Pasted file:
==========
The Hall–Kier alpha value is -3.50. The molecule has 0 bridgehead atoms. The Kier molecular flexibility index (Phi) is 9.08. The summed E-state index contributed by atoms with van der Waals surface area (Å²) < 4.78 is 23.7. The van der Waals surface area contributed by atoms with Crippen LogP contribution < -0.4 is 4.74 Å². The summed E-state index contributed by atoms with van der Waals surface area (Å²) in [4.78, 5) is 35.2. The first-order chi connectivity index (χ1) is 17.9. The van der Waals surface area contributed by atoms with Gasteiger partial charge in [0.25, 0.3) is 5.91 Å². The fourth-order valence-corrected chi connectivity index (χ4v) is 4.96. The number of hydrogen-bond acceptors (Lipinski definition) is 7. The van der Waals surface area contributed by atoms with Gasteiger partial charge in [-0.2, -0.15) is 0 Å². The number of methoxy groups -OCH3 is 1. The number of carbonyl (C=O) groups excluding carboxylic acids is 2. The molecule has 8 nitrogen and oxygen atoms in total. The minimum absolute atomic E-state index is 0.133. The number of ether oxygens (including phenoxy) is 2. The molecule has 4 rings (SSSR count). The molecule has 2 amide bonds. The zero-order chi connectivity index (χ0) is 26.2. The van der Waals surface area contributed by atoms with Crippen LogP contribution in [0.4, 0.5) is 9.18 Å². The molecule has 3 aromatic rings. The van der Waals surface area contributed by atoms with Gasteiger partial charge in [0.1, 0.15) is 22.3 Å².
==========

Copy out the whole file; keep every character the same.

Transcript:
The Hall–Kier alpha value is -3.50. The molecule has 0 bridgehead atoms. The Kier molecular flexibility index (Phi) is 9.08. The summed E-state index contributed by atoms with van der Waals surface area (Å²) < 4.78 is 23.7. The van der Waals surface area contributed by atoms with Crippen LogP contribution < -0.4 is 4.74 Å². The summed E-state index contributed by atoms with van der Waals surface area (Å²) in [4.78, 5) is 35.2. The first-order chi connectivity index (χ1) is 17.9. The van der Waals surface area contributed by atoms with Gasteiger partial charge in [0.25, 0.3) is 5.91 Å². The fourth-order valence-corrected chi connectivity index (χ4v) is 4.96. The number of hydrogen-bond acceptors (Lipinski definition) is 7. The van der Waals surface area contributed by atoms with Gasteiger partial charge in [-0.2, -0.15) is 0 Å². The number of methoxy groups -OCH3 is 1. The number of carbonyl (C=O) groups excluding carboxylic acids is 2. The molecule has 8 nitrogen and oxygen atoms in total. The minimum absolute atomic E-state index is 0.133. The number of ether oxygens (including phenoxy) is 2. The molecule has 4 rings (SSSR count). The molecule has 2 amide bonds. The zero-order chi connectivity index (χ0) is 26.2. The van der Waals surface area contributed by atoms with Crippen LogP contribution in [0.4, 0.5) is 9.18 Å². The molecule has 3 aromatic rings. The van der Waals surface area contributed by atoms with Gasteiger partial charge in [0.1, 0.15) is 22.3 Å².